On March 2014, the UN Security Council held an Open Debate on Children and Armed Conflict and unanimously adopted this resolution setting out practical steps to combat violations against children in armed conflict, including their right to education. An important element in this resolution is the reference to the use of schools by armed forces.

The report examines the different types of attacks on schools, what motivates attacks and their impact on children. Country case studies are included, looking at attacks on education in Central African Republic, the Democratic Republic of Congo, Mali, occupied Palestinian territory and Israel, Pakistan and Syria.

Only very low levels of humanitarian funding are provided for education. This prevents the education sector from responding swiftly to needs after periods of intense conflict – including responding to the effects of attacks on education and restoring schooling.

This report sets out how education can be better protected from attacks and how the international community can support ways of restoring education when it has been affected by conflict. It makes recommendations to governments, the UN, and humanitarian donors and agencies.

 

The purpose of the INEE Reference Guide on External Education Financing is to enable national decision-makers in low-income countries, including those in fragile situations, to better understand the ways in which donors provide education assistance, how various funding mechanisms work and why donors choose one funding mechanism over another to support education. In addition, it is hoped that this publication will help increase education policy-makers’ awareness of the types of external assistance used to fill gaps in domestic education funding at the field level.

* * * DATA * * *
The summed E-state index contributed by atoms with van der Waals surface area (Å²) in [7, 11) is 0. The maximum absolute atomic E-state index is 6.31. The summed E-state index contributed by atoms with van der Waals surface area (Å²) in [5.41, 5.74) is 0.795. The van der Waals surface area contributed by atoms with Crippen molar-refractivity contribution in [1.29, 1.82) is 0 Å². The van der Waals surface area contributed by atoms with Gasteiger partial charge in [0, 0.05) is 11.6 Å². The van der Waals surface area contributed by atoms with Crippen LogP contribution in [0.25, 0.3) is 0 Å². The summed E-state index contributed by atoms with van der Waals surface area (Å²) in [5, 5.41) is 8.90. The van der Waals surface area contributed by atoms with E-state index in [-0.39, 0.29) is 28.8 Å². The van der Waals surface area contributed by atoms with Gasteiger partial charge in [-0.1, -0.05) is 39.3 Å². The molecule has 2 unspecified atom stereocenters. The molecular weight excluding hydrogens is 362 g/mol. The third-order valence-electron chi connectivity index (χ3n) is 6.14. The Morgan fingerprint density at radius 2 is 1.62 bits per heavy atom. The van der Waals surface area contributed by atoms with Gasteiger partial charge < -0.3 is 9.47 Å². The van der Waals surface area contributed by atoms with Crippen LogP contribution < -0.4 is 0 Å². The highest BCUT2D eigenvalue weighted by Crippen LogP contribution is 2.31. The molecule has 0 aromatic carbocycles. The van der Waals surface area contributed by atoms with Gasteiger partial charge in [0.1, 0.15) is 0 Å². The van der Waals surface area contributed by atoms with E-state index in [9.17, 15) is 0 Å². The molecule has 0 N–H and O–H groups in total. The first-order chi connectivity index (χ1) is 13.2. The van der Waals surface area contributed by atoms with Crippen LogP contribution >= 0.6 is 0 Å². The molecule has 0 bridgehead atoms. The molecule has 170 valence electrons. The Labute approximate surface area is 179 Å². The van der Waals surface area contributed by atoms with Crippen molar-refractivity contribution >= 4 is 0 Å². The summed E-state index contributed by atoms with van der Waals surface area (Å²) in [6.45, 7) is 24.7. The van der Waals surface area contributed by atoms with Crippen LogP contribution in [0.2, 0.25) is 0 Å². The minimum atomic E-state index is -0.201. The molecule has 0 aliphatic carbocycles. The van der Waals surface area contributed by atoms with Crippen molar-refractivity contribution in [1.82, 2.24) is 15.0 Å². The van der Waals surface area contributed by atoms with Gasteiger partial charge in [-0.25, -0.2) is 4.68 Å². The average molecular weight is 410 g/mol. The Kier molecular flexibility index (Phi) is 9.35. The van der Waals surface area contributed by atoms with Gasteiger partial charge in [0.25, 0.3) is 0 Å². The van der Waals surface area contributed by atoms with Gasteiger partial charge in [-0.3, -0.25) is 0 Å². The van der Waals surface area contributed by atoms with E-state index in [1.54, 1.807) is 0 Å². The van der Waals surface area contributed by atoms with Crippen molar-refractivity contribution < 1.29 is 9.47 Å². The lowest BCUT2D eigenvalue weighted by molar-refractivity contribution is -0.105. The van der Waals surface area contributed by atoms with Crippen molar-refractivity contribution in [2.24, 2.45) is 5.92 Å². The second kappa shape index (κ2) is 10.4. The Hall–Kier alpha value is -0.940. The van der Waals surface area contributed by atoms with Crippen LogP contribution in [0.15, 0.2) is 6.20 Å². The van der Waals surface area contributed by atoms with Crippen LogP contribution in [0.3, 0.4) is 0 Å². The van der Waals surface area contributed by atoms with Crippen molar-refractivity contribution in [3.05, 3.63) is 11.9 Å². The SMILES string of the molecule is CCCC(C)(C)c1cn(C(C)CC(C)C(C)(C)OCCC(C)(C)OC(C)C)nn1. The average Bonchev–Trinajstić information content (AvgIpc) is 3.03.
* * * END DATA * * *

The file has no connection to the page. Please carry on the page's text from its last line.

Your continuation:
This paper argues that education for internally displaced persons is essential, both as a human right enshrined in international law and as a component of the peace-building process.

This module was developed by RTE with the Education Cluster Working Group (ECWG) and an advisory committee of experts for direct input into the module. It is aimed at practitioners who work on education in emergencies. The module seeks to create awareness of the human rights framework as a tool for achieving quality education. With presentations, hand-outs, interactive dialogue and exercises, it guides participants to identify duty-bearers, actions to support rights-holders, and lines of accountability available to affected populations and education actors.

In addition to this overview, the module includes a PowerPoint Presentation and three hand-outs (Hand-out 1, Hand-out 2 and Hand-out 3)

This module was developed by RTE with the Education Cluster Working Group (ECWG) and an advisory committee of experts for direct input into the module. It is aimed at practitioners who work on education in emergencies. The module seeks to create awareness of the human rights framework as a tool for achieving quality education. With presentations, hand-outs, interactive dialogue and exercises, it guides participants to identify duty-bearers, actions to support rights-holders, and lines of accountability available to affected populations and education actors.